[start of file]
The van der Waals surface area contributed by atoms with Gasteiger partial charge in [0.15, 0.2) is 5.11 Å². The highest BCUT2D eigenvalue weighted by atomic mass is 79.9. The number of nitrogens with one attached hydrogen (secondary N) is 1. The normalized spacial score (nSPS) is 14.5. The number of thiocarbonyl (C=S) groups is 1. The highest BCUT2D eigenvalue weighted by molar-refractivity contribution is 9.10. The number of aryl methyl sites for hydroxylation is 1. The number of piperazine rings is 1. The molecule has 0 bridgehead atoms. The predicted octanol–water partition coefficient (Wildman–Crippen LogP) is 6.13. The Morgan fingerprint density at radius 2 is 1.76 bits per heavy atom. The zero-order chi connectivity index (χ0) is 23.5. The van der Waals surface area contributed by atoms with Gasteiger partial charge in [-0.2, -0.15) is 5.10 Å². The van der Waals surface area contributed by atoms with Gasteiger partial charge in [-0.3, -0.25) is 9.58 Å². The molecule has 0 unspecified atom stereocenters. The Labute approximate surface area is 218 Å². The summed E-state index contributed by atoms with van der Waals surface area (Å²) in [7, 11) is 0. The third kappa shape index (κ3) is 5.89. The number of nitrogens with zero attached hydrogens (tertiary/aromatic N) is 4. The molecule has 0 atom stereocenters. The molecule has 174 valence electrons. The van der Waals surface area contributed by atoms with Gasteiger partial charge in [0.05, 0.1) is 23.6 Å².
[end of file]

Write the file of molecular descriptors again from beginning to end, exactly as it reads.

The van der Waals surface area contributed by atoms with Gasteiger partial charge in [0.15, 0.2) is 5.11 Å². The highest BCUT2D eigenvalue weighted by atomic mass is 79.9. The number of nitrogens with one attached hydrogen (secondary N) is 1. The normalized spacial score (nSPS) is 14.5. The number of thiocarbonyl (C=S) groups is 1. The highest BCUT2D eigenvalue weighted by molar-refractivity contribution is 9.10. The number of aryl methyl sites for hydroxylation is 1. The number of piperazine rings is 1. The molecule has 0 bridgehead atoms. The predicted octanol–water partition coefficient (Wildman–Crippen LogP) is 6.13. The Morgan fingerprint density at radius 2 is 1.76 bits per heavy atom. The zero-order chi connectivity index (χ0) is 23.5. The van der Waals surface area contributed by atoms with Gasteiger partial charge in [-0.2, -0.15) is 5.10 Å². The van der Waals surface area contributed by atoms with Gasteiger partial charge in [-0.3, -0.25) is 9.58 Å². The molecule has 0 unspecified atom stereocenters. The Labute approximate surface area is 218 Å². The summed E-state index contributed by atoms with van der Waals surface area (Å²) in [7, 11) is 0. The third kappa shape index (κ3) is 5.89. The number of nitrogens with zero attached hydrogens (tertiary/aromatic N) is 4. The molecule has 0 atom stereocenters. The molecule has 174 valence electrons. The van der Waals surface area contributed by atoms with Gasteiger partial charge in [0.05, 0.1) is 23.6 Å².